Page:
WIRAplant: Wireless Active Implants

© Fraunhofer ENAS
The WIRAplant approach bases on flexible PCBs that allow an excellent integrability.
Effect of the relative shift on the coupling factor.
© Fraunhofer ENAS
Effect of the relative shift on the coupling factor.


Wirelessly transferred energy for mobile devices, systems, and sensors provides a huge number of advantages which find a direct application in all areas where connecting cables represent a development bottleneck or a mechanical, electrical and biological difficulty. In the domain of medical and biological equipment, the wireless energy transmission can be implemented in any kind of mobile devices which must be regularly charged like portable scanners, diagnostic tools and especially implants. It is particularly useful for systems with actuators or telemetry and monitoring functions worn close to the body or inside it. In the case of wearable electronics, it can be incorporated into jackets, vests or undergarments and be used for health analyses.

When considering the domain of implants (e.g. pacemaker, defibrillator, hydrocephalus implant, retina implant…) supplying these systems inside the body is a challenging issue, since connecting them with cables and a galvanic plugging interface through the skin constitutes an ideal housing for pathogenic agents and opens the door for infections and is uncomfortable for the patient. Moreover, when implanting energy consuming actuators like pumps or defibrillators, battery-based solutions are limited in terms of operating time and need thus to be regularly replaced with heavy and risky surgical interventions. The wireless energy transmission allows to overcome this major issue by supplying the accumulators of the implanted device periodically without cables and thus without physical intervention. In that way, long-term ambulant therapies involving energy consuming devices are made possible by guaranteeing the comfort and the mobility of the patients.

WIRAplant based on the WiTech-Technology

The wireless energy transmission system developed at the Fraunhofer ENAS department ASE called WiTech allows to transmit wirelessly both data and power up to 50 W. It is built on conventional low-cost printed circuit board (PCB) which has the powerful advantages to be highly miniaturizable, flexible, easily integrable in existing devices (and their housings), and combinable with other electronic PCB modules. The transmission area is not restricted and offers the greatest possible lateral freedom. It can cover large surfaces like a bed, an operation table or a diagnostic plane in medical centers but also at home. In order to limit the transmission area to the geometrical location of the receiving device, an array of switched coils are implemented on the transmitting PCB area. These coils detect the presence of an authorized receiver and are driven only at positions where the energy transmission is needed, optimizing and restricting dynamically the transmission pattern. In this way the magnetic fields are generated only at focused areas without spreading out over the whole transmitting area. This smart energy transmission system contributes to improve the system’s efficiency simultaneously and to reduce drastically the radiated field by focusing it at requested positions.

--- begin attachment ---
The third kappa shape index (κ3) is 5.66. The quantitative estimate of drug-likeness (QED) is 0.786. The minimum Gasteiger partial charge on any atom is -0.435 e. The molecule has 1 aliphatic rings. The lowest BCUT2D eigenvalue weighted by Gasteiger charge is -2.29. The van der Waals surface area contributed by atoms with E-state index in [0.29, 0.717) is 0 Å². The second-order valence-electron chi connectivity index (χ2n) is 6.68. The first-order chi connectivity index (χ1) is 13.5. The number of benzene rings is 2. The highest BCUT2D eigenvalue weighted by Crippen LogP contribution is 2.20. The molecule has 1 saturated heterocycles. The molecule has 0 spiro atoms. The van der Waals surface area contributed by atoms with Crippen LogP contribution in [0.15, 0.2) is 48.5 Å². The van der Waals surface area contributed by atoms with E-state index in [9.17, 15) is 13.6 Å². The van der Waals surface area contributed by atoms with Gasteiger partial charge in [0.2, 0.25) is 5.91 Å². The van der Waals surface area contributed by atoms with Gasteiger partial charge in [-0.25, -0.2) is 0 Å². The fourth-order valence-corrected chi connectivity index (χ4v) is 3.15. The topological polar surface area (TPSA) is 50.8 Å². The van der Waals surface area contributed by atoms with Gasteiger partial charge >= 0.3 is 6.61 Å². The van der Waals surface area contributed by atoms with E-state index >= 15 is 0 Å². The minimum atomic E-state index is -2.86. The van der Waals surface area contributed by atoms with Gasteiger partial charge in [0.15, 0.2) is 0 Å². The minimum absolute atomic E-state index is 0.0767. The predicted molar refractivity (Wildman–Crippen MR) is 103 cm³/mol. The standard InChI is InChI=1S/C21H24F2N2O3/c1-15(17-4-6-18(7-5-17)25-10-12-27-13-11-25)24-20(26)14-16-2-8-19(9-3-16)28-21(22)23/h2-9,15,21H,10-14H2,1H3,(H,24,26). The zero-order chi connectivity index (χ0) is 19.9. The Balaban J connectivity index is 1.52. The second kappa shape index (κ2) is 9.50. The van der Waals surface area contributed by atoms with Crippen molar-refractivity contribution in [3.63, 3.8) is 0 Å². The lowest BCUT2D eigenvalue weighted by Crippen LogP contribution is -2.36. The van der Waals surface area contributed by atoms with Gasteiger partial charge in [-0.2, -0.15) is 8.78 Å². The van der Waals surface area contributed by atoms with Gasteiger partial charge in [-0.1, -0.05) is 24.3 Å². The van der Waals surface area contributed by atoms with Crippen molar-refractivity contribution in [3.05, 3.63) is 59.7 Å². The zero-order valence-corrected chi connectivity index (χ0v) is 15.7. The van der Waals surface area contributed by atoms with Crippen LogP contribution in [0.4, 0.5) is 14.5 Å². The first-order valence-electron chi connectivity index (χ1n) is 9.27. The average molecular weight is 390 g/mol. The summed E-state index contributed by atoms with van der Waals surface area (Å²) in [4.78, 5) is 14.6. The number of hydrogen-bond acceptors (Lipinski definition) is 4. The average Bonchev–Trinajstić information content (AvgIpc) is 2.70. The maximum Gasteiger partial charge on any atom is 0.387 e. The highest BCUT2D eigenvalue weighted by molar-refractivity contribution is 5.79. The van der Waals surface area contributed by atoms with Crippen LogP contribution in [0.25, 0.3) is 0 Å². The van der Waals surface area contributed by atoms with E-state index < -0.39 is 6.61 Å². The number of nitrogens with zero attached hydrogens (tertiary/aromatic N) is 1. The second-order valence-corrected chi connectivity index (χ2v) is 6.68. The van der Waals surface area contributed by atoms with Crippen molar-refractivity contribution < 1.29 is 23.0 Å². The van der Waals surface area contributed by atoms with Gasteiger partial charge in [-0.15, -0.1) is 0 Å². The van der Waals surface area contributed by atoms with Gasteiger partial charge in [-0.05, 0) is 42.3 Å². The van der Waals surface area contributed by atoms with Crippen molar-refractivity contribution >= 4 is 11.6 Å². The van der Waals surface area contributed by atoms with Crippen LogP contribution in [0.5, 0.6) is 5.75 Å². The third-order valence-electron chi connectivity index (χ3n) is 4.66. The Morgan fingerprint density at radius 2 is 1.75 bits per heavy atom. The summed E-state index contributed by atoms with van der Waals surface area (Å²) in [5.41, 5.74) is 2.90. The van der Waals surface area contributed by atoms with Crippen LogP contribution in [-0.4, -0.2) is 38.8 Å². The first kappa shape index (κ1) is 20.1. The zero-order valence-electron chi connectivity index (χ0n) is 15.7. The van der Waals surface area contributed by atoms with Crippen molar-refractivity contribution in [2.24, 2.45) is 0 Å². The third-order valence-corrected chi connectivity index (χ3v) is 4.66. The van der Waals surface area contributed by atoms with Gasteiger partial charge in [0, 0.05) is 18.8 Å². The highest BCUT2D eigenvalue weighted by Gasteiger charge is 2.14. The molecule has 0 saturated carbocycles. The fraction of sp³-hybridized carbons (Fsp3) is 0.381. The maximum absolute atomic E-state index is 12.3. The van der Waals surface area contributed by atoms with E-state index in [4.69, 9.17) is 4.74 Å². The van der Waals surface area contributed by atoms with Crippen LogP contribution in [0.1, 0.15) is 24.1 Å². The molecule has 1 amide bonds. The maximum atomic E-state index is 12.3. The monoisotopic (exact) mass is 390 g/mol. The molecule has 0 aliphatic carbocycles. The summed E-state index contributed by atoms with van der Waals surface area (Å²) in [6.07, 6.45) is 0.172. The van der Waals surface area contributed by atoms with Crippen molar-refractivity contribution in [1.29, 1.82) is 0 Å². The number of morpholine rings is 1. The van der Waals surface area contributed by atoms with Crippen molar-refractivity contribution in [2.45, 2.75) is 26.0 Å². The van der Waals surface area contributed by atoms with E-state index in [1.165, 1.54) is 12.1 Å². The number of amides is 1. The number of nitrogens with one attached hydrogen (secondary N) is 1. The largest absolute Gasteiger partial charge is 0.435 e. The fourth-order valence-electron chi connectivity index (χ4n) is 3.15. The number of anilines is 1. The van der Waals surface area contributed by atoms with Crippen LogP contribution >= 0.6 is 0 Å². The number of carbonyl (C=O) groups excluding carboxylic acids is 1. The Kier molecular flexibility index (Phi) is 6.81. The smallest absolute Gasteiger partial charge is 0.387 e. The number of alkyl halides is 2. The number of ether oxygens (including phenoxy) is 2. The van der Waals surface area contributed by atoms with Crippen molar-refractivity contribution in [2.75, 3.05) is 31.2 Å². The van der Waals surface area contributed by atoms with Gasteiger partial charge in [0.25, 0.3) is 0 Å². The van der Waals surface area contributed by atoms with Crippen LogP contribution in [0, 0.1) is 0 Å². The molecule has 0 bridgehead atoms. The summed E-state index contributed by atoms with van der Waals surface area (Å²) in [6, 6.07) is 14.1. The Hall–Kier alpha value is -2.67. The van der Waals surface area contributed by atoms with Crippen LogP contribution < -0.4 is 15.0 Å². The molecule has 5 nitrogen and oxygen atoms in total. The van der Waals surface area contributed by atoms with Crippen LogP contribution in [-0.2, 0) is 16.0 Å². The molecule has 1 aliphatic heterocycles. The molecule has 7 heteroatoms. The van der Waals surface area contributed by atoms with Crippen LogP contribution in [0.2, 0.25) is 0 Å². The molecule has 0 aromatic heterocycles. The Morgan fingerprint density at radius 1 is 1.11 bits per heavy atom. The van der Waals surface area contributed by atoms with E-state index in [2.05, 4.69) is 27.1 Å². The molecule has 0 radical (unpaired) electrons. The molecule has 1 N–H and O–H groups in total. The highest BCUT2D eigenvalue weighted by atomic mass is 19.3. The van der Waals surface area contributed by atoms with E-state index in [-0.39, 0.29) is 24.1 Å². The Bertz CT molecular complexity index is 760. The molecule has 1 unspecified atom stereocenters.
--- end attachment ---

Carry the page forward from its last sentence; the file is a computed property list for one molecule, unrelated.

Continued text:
Technical data

The WiTech technology involved in the WIRAplant project is based on the inductive energy transmission. The involved frequencies are in the domain of some MHz, which are non-aggressive and have the advantage of offering useful ranges with a good efficiency by limiting unwanted side effects such as heating metallic foreign bodies. The system is able to transmit up to 50 W and current investigations are carried out in order to reach higher powers up to 80 W or even 100 W. The maximum operating distance is about 10 cm with an efficiency up to 70 %. However, extended transmission ranges can be achieved by using larger coils or by reducing the acceptable level of efficiency.